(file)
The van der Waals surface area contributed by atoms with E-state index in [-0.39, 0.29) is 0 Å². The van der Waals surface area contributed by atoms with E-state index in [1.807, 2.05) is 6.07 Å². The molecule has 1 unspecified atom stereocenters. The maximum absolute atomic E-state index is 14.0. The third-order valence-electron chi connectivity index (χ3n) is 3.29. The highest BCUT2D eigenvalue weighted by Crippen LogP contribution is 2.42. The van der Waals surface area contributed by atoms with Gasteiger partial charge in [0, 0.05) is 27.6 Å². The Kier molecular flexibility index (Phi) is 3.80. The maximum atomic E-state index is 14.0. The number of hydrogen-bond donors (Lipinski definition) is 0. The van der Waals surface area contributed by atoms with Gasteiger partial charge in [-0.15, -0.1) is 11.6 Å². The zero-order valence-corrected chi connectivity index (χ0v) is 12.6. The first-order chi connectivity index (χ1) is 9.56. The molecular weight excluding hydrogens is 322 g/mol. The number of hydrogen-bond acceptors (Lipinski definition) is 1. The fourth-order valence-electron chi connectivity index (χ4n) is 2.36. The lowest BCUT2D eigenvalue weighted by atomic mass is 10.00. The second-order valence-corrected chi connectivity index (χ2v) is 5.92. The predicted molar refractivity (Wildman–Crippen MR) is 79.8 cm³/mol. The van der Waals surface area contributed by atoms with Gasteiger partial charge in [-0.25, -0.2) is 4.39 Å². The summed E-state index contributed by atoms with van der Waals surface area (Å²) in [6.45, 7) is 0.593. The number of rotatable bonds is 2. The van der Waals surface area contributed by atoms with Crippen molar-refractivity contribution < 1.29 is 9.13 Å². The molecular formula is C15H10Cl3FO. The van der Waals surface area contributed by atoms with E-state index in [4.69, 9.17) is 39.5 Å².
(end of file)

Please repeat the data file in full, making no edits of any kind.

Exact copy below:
The van der Waals surface area contributed by atoms with E-state index in [-0.39, 0.29) is 0 Å². The van der Waals surface area contributed by atoms with E-state index in [1.807, 2.05) is 6.07 Å². The molecule has 1 unspecified atom stereocenters. The maximum absolute atomic E-state index is 14.0. The third-order valence-electron chi connectivity index (χ3n) is 3.29. The highest BCUT2D eigenvalue weighted by Crippen LogP contribution is 2.42. The van der Waals surface area contributed by atoms with Gasteiger partial charge in [0, 0.05) is 27.6 Å². The Kier molecular flexibility index (Phi) is 3.80. The maximum atomic E-state index is 14.0. The number of hydrogen-bond donors (Lipinski definition) is 0. The van der Waals surface area contributed by atoms with Gasteiger partial charge in [-0.15, -0.1) is 11.6 Å². The zero-order valence-corrected chi connectivity index (χ0v) is 12.6. The first-order chi connectivity index (χ1) is 9.56. The molecular weight excluding hydrogens is 322 g/mol. The number of hydrogen-bond acceptors (Lipinski definition) is 1. The fourth-order valence-electron chi connectivity index (χ4n) is 2.36. The lowest BCUT2D eigenvalue weighted by atomic mass is 10.00. The second-order valence-corrected chi connectivity index (χ2v) is 5.92. The predicted molar refractivity (Wildman–Crippen MR) is 79.8 cm³/mol. The van der Waals surface area contributed by atoms with Gasteiger partial charge in [-0.25, -0.2) is 4.39 Å². The summed E-state index contributed by atoms with van der Waals surface area (Å²) in [6.45, 7) is 0.593. The number of rotatable bonds is 2. The van der Waals surface area contributed by atoms with Crippen molar-refractivity contribution < 1.29 is 9.13 Å². The molecular formula is C15H10Cl3FO. The van der Waals surface area contributed by atoms with E-state index in [4.69, 9.17) is 39.5 Å².